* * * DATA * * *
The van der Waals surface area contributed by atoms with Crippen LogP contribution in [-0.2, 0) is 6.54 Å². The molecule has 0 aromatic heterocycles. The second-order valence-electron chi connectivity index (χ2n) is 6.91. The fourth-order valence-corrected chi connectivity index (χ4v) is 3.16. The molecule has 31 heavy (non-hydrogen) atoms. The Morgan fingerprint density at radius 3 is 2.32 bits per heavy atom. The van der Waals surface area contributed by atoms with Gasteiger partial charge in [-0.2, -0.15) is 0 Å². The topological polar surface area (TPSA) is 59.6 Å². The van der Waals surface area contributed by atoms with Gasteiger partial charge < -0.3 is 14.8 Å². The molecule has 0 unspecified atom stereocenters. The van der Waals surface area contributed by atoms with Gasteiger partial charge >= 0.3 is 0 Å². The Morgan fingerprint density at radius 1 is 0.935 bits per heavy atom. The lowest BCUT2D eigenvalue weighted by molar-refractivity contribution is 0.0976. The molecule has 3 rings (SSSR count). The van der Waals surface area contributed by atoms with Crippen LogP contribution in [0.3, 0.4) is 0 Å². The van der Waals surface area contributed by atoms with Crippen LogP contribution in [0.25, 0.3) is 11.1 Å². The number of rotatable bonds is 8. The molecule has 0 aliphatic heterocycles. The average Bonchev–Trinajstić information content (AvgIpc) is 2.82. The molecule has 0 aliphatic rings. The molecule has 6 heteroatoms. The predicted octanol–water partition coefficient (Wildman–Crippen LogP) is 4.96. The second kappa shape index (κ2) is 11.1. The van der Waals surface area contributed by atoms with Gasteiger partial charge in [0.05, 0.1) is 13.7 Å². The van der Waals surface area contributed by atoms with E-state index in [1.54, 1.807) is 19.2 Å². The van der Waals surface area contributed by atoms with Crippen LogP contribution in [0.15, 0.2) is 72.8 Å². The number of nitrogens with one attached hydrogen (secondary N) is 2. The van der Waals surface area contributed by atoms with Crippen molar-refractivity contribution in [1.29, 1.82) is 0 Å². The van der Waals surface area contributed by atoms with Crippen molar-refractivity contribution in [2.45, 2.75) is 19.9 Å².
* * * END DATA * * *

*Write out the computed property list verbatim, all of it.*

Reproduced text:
The van der Waals surface area contributed by atoms with Crippen LogP contribution in [-0.2, 0) is 6.54 Å². The molecule has 0 aromatic heterocycles. The second-order valence-electron chi connectivity index (χ2n) is 6.91. The fourth-order valence-corrected chi connectivity index (χ4v) is 3.16. The molecule has 31 heavy (non-hydrogen) atoms. The Morgan fingerprint density at radius 3 is 2.32 bits per heavy atom. The van der Waals surface area contributed by atoms with Gasteiger partial charge in [-0.2, -0.15) is 0 Å². The topological polar surface area (TPSA) is 59.6 Å². The van der Waals surface area contributed by atoms with Gasteiger partial charge < -0.3 is 14.8 Å². The molecule has 0 unspecified atom stereocenters. The van der Waals surface area contributed by atoms with Gasteiger partial charge >= 0.3 is 0 Å². The Morgan fingerprint density at radius 1 is 0.935 bits per heavy atom. The lowest BCUT2D eigenvalue weighted by molar-refractivity contribution is 0.0976. The molecule has 3 rings (SSSR count). The van der Waals surface area contributed by atoms with Crippen LogP contribution in [0.3, 0.4) is 0 Å². The van der Waals surface area contributed by atoms with Crippen LogP contribution in [0.25, 0.3) is 11.1 Å². The number of rotatable bonds is 8. The molecule has 0 aliphatic heterocycles. The average Bonchev–Trinajstić information content (AvgIpc) is 2.82. The molecule has 0 aliphatic rings. The molecule has 6 heteroatoms. The predicted octanol–water partition coefficient (Wildman–Crippen LogP) is 4.96. The second kappa shape index (κ2) is 11.1. The van der Waals surface area contributed by atoms with Gasteiger partial charge in [0.05, 0.1) is 13.7 Å². The van der Waals surface area contributed by atoms with E-state index in [1.54, 1.807) is 19.2 Å². The van der Waals surface area contributed by atoms with Crippen LogP contribution in [0.15, 0.2) is 72.8 Å². The number of nitrogens with one attached hydrogen (secondary N) is 2. The van der Waals surface area contributed by atoms with Crippen molar-refractivity contribution in [1.29, 1.82) is 0 Å². The van der Waals surface area contributed by atoms with Crippen molar-refractivity contribution in [2.45, 2.75) is 19.9 Å².